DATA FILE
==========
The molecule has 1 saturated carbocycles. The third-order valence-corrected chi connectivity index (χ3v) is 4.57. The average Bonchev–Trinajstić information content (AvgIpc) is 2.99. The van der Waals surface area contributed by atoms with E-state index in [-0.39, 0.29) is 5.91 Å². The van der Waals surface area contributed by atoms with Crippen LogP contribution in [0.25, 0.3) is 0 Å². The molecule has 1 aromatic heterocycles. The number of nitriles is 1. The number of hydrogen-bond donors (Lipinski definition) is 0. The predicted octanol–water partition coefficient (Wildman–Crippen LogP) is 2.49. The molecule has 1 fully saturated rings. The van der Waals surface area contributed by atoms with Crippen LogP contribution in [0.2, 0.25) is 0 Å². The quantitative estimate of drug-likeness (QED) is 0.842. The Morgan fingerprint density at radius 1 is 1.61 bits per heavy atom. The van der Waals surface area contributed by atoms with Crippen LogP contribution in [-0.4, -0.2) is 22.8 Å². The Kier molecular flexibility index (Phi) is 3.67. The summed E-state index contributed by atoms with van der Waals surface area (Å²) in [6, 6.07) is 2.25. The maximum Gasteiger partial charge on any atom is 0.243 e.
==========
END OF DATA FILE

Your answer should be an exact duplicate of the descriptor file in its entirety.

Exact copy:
The molecule has 1 saturated carbocycles. The third-order valence-corrected chi connectivity index (χ3v) is 4.57. The average Bonchev–Trinajstić information content (AvgIpc) is 2.99. The van der Waals surface area contributed by atoms with E-state index in [-0.39, 0.29) is 5.91 Å². The van der Waals surface area contributed by atoms with Crippen LogP contribution in [0.25, 0.3) is 0 Å². The molecule has 1 aromatic heterocycles. The number of nitriles is 1. The number of hydrogen-bond donors (Lipinski definition) is 0. The predicted octanol–water partition coefficient (Wildman–Crippen LogP) is 2.49. The molecule has 1 fully saturated rings. The van der Waals surface area contributed by atoms with Crippen LogP contribution in [0.2, 0.25) is 0 Å². The quantitative estimate of drug-likeness (QED) is 0.842. The Morgan fingerprint density at radius 1 is 1.61 bits per heavy atom. The van der Waals surface area contributed by atoms with Crippen LogP contribution in [-0.4, -0.2) is 22.8 Å². The Kier molecular flexibility index (Phi) is 3.67. The summed E-state index contributed by atoms with van der Waals surface area (Å²) in [6, 6.07) is 2.25. The maximum Gasteiger partial charge on any atom is 0.243 e.